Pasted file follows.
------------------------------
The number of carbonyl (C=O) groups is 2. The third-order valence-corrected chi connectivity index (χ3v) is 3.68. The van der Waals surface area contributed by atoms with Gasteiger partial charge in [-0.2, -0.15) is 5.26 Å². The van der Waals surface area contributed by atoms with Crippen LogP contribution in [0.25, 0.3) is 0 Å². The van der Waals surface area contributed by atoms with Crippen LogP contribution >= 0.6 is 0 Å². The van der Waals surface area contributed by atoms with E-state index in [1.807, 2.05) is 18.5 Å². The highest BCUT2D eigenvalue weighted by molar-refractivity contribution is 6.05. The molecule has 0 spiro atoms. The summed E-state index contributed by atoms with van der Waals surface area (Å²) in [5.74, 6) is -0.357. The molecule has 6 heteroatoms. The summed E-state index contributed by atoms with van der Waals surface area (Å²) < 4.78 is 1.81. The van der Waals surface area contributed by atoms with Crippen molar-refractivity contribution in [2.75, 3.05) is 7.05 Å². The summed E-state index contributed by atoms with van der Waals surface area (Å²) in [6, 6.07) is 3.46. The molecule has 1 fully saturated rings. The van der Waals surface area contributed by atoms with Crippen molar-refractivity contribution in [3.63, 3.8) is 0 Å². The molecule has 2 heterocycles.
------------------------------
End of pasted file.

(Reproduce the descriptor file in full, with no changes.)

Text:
The number of carbonyl (C=O) groups is 2. The third-order valence-corrected chi connectivity index (χ3v) is 3.68. The van der Waals surface area contributed by atoms with Gasteiger partial charge in [-0.2, -0.15) is 5.26 Å². The van der Waals surface area contributed by atoms with Crippen LogP contribution in [0.25, 0.3) is 0 Å². The van der Waals surface area contributed by atoms with Crippen LogP contribution >= 0.6 is 0 Å². The van der Waals surface area contributed by atoms with E-state index in [1.807, 2.05) is 18.5 Å². The highest BCUT2D eigenvalue weighted by molar-refractivity contribution is 6.05. The molecule has 0 spiro atoms. The summed E-state index contributed by atoms with van der Waals surface area (Å²) in [5.74, 6) is -0.357. The molecule has 6 heteroatoms. The summed E-state index contributed by atoms with van der Waals surface area (Å²) < 4.78 is 1.81. The van der Waals surface area contributed by atoms with Crippen molar-refractivity contribution in [2.75, 3.05) is 7.05 Å². The summed E-state index contributed by atoms with van der Waals surface area (Å²) in [6, 6.07) is 3.46. The molecule has 1 fully saturated rings. The van der Waals surface area contributed by atoms with Crippen molar-refractivity contribution in [3.63, 3.8) is 0 Å². The molecule has 2 heterocycles.